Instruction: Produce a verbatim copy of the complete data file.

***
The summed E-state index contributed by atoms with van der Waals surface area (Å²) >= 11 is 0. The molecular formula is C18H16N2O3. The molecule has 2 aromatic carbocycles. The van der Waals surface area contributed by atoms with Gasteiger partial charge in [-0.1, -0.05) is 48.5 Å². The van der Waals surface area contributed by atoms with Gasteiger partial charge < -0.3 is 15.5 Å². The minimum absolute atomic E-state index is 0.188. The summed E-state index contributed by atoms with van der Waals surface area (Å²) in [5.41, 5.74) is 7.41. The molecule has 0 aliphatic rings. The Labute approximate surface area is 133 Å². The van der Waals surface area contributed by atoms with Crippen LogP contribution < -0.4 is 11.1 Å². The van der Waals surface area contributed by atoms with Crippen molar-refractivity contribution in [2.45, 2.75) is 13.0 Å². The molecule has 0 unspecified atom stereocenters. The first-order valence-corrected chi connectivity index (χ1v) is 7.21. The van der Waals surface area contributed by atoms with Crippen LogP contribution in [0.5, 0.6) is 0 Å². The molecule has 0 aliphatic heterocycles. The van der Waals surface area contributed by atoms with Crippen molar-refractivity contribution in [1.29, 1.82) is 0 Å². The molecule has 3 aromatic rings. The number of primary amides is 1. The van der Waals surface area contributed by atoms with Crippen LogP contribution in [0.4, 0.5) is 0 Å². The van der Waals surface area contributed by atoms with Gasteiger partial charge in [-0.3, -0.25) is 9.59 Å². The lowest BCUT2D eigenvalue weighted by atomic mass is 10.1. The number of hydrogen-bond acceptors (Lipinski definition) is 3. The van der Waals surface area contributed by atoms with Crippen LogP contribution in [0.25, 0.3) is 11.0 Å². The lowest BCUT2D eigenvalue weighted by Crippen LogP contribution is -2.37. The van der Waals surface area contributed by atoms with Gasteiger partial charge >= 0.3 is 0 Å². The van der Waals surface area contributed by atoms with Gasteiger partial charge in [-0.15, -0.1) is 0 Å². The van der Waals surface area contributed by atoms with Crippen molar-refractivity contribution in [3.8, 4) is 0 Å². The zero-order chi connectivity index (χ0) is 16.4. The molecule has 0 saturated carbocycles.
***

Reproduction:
The summed E-state index contributed by atoms with van der Waals surface area (Å²) >= 11 is 0. The molecular formula is C18H16N2O3. The molecule has 2 aromatic carbocycles. The van der Waals surface area contributed by atoms with Gasteiger partial charge in [-0.1, -0.05) is 48.5 Å². The van der Waals surface area contributed by atoms with Gasteiger partial charge < -0.3 is 15.5 Å². The minimum absolute atomic E-state index is 0.188. The summed E-state index contributed by atoms with van der Waals surface area (Å²) in [5.41, 5.74) is 7.41. The molecule has 0 aliphatic rings. The Labute approximate surface area is 133 Å². The van der Waals surface area contributed by atoms with Crippen LogP contribution < -0.4 is 11.1 Å². The van der Waals surface area contributed by atoms with Crippen molar-refractivity contribution in [2.45, 2.75) is 13.0 Å². The molecule has 0 unspecified atom stereocenters. The first-order valence-corrected chi connectivity index (χ1v) is 7.21. The van der Waals surface area contributed by atoms with Crippen LogP contribution in [0.5, 0.6) is 0 Å². The molecule has 0 aliphatic heterocycles. The van der Waals surface area contributed by atoms with Crippen molar-refractivity contribution in [1.29, 1.82) is 0 Å². The molecule has 3 aromatic rings. The number of primary amides is 1. The van der Waals surface area contributed by atoms with Crippen LogP contribution in [0.4, 0.5) is 0 Å². The van der Waals surface area contributed by atoms with Gasteiger partial charge in [-0.3, -0.25) is 9.59 Å². The lowest BCUT2D eigenvalue weighted by atomic mass is 10.1. The number of hydrogen-bond acceptors (Lipinski definition) is 3. The van der Waals surface area contributed by atoms with Crippen LogP contribution in [0.25, 0.3) is 11.0 Å². The lowest BCUT2D eigenvalue weighted by Crippen LogP contribution is -2.37. The van der Waals surface area contributed by atoms with Gasteiger partial charge >= 0.3 is 0 Å². The van der Waals surface area contributed by atoms with Gasteiger partial charge in [-0.15, -0.1) is 0 Å². The van der Waals surface area contributed by atoms with Crippen molar-refractivity contribution in [3.8, 4) is 0 Å². The zero-order chi connectivity index (χ0) is 16.4. The molecule has 0 saturated carbocycles.